Behind the Real Braveheart Battle
Hollywood has often played fast and loose when portraying the story behind historic battles. No matter how intriguing the real story behind great conflicts, the studios and screenwriters have never let the facts get in the way of a rattling good action scene. The recent WWII epic “Pearl Harbor” had scenes with schoolboys playing baseball and housewives hanging laundry around 7:30a.m. in the morning — pretty early to be up an around on the Day of Infamy.
And then there’s the classic Errol Flynn classic “They Died With Their Boots On” — an exciting swashbuckler of a Western. But “Boots” no more gives an accurate depiction of General Custer’s Last Stand at the Little Bighorn than if they’d shown Custer facing invaders from Mars.
On the other hand, films like “Enemy At The Gates” and “Gettysburg” get high marks for an essentially accurate portrayal of, respectively, the 1942 Battle of Stalingrad and the American Civil War’s bloody turning point.
After a vacation to Scotland, a recent re-viewing of Mel Gibson’s Oscar-winning “Braveheart” started me wondering — how authentic is that film’s big set piece, the Battle of Stirling?
Wallace Monument in the distance as seen from the battlements of Stirling Castle.
Cast your imagination back 700 years ago – when King Edward I, the Anvil of the Scots, sent nearly 7,000 men north to wipe out the Highlanders rallying under Sir William Wallace once and for all. Three times since sunrise on the morning of September 11th, 1297, the English troops crossed the River Forth. Only wide enough for two horsemen to ride abreast, the narrow Stirling Bridge would prove to be the gateway to a death trap.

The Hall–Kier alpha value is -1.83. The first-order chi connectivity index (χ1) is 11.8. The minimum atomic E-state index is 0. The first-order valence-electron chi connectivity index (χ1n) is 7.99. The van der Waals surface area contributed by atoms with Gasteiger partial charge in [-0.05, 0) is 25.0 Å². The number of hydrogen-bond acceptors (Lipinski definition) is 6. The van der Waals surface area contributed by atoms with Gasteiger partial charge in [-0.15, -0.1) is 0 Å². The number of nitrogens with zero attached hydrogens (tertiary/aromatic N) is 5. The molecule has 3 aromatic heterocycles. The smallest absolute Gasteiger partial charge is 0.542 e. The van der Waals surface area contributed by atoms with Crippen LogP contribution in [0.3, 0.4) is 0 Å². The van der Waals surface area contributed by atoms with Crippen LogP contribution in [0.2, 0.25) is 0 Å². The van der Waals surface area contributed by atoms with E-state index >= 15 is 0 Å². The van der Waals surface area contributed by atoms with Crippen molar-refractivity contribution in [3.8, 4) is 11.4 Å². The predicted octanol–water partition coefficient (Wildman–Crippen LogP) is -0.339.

Frustratingly, the English had been recalled to cross again since John de Warrene, the Earl of Surrey, had not yet risen. The vanguard re-crossed the bridge — and were recalled yet again –when Scottish nobles James the Stewart and the Earl of Lennox arrived to report on lack of progress in some last minute peace talks. The Guardian of Scotland, Sir William Wallace, had responded to entreaties of surrender with the famous retort, "take back this reply, that we are not here to make peace but to do battle, to defend ourselves, and liberate our kingdom. Let them come on and we shall prove this in their very beards!”
By the time the English army had crossed the Stirling Bridge for the third and final time that day, their tactics had been well telegraphed to Wallace from his vantage high on the Abbey Craig north of the river. Confident of an easy victory, the English sent only 2,000 men, including cavalry, archers, and foot soldiers across the River Forth to meet the enemy. They would quickly find themselves trapped on the wrong side of the bridge — wiped out by a fierce counter-attack from 6,000 Scotsmen.
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